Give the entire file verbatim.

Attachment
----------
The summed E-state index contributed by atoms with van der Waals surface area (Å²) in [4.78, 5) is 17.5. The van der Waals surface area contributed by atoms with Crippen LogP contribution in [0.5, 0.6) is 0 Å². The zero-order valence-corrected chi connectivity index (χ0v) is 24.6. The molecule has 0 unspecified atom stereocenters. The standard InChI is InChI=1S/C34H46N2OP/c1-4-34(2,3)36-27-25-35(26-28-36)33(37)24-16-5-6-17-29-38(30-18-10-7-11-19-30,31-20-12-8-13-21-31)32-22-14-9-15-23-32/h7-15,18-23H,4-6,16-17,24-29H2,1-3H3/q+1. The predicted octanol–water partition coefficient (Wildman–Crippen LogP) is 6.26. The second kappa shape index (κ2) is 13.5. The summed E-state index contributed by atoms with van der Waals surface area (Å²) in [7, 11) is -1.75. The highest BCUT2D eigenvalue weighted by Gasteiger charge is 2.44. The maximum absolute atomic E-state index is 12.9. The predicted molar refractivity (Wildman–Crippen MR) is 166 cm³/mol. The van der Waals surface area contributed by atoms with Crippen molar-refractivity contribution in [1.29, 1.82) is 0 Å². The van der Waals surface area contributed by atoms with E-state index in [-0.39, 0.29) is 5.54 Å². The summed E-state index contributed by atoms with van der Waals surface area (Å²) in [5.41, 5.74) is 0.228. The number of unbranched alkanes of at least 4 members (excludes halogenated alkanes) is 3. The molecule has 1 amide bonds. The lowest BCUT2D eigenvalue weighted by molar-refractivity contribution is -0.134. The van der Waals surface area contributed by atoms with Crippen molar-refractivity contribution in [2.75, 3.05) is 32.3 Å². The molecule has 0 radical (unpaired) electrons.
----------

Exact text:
The summed E-state index contributed by atoms with van der Waals surface area (Å²) in [4.78, 5) is 17.5. The van der Waals surface area contributed by atoms with Crippen LogP contribution in [0.5, 0.6) is 0 Å². The zero-order valence-corrected chi connectivity index (χ0v) is 24.6. The molecule has 0 unspecified atom stereocenters. The standard InChI is InChI=1S/C34H46N2OP/c1-4-34(2,3)36-27-25-35(26-28-36)33(37)24-16-5-6-17-29-38(30-18-10-7-11-19-30,31-20-12-8-13-21-31)32-22-14-9-15-23-32/h7-15,18-23H,4-6,16-17,24-29H2,1-3H3/q+1. The predicted octanol–water partition coefficient (Wildman–Crippen LogP) is 6.26. The second kappa shape index (κ2) is 13.5. The summed E-state index contributed by atoms with van der Waals surface area (Å²) in [7, 11) is -1.75. The highest BCUT2D eigenvalue weighted by Gasteiger charge is 2.44. The maximum absolute atomic E-state index is 12.9. The predicted molar refractivity (Wildman–Crippen MR) is 166 cm³/mol. The van der Waals surface area contributed by atoms with Crippen molar-refractivity contribution in [1.29, 1.82) is 0 Å². The van der Waals surface area contributed by atoms with E-state index in [-0.39, 0.29) is 5.54 Å². The summed E-state index contributed by atoms with van der Waals surface area (Å²) in [5.41, 5.74) is 0.228. The number of unbranched alkanes of at least 4 members (excludes halogenated alkanes) is 3. The molecule has 1 amide bonds. The lowest BCUT2D eigenvalue weighted by molar-refractivity contribution is -0.134. The van der Waals surface area contributed by atoms with Crippen molar-refractivity contribution in [2.75, 3.05) is 32.3 Å². The molecule has 0 radical (unpaired) electrons.